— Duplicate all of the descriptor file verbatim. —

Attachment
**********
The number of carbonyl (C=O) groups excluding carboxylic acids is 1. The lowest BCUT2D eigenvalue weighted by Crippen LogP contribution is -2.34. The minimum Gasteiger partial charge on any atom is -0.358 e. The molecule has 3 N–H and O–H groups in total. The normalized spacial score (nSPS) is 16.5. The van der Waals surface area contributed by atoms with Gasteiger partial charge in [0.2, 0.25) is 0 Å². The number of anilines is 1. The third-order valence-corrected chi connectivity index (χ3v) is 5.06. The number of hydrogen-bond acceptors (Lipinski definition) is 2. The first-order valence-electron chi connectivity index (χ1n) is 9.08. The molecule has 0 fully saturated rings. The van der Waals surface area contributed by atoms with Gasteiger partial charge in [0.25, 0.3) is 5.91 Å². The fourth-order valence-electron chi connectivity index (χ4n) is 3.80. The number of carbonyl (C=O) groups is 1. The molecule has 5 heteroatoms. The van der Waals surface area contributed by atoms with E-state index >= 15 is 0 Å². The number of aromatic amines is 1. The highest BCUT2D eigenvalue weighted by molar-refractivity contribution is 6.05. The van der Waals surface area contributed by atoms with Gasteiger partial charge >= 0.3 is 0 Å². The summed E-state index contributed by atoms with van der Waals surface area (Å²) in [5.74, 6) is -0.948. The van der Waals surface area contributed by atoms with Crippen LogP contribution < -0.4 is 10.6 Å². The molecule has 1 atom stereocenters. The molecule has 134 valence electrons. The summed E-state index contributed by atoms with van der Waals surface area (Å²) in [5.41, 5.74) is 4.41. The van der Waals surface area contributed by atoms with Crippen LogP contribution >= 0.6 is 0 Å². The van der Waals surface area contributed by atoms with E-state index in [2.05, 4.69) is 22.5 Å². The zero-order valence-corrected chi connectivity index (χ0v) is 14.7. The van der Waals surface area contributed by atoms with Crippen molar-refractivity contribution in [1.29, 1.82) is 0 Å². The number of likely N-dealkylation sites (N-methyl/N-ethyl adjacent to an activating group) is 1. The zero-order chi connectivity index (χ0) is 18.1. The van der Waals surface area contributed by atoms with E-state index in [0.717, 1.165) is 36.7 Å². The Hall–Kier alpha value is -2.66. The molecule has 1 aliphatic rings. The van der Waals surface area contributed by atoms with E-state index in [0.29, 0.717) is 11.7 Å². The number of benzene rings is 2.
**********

The number of carbonyl (C=O) groups excluding carboxylic acids is 1. The lowest BCUT2D eigenvalue weighted by Crippen LogP contribution is -2.34. The minimum Gasteiger partial charge on any atom is -0.358 e. The molecule has 3 N–H and O–H groups in total. The normalized spacial score (nSPS) is 16.5. The van der Waals surface area contributed by atoms with Gasteiger partial charge in [0.2, 0.25) is 0 Å². The number of anilines is 1. The third-order valence-corrected chi connectivity index (χ3v) is 5.06. The number of hydrogen-bond acceptors (Lipinski definition) is 2. The first-order valence-electron chi connectivity index (χ1n) is 9.08. The molecule has 0 fully saturated rings. The van der Waals surface area contributed by atoms with Gasteiger partial charge in [0.25, 0.3) is 5.91 Å². The fourth-order valence-electron chi connectivity index (χ4n) is 3.80. The number of carbonyl (C=O) groups is 1. The molecule has 5 heteroatoms. The van der Waals surface area contributed by atoms with E-state index >= 15 is 0 Å². The number of aromatic amines is 1. The highest BCUT2D eigenvalue weighted by molar-refractivity contribution is 6.05. The van der Waals surface area contributed by atoms with Gasteiger partial charge >= 0.3 is 0 Å². The summed E-state index contributed by atoms with van der Waals surface area (Å²) in [5.74, 6) is -0.948. The van der Waals surface area contributed by atoms with Crippen LogP contribution < -0.4 is 10.6 Å². The molecule has 1 atom stereocenters. The molecule has 134 valence electrons. The summed E-state index contributed by atoms with van der Waals surface area (Å²) in [5.41, 5.74) is 4.41. The van der Waals surface area contributed by atoms with Crippen LogP contribution >= 0.6 is 0 Å². The van der Waals surface area contributed by atoms with E-state index in [2.05, 4.69) is 22.5 Å². The zero-order valence-corrected chi connectivity index (χ0v) is 14.7. The van der Waals surface area contributed by atoms with Crippen molar-refractivity contribution in [1.29, 1.82) is 0 Å². The number of likely N-dealkylation sites (N-methyl/N-ethyl adjacent to an activating group) is 1. The zero-order chi connectivity index (χ0) is 18.1. The van der Waals surface area contributed by atoms with E-state index in [0.717, 1.165) is 36.7 Å². The Hall–Kier alpha value is -2.66. The molecule has 1 aliphatic rings. The van der Waals surface area contributed by atoms with E-state index in [0.29, 0.717) is 11.7 Å². The number of benzene rings is 2.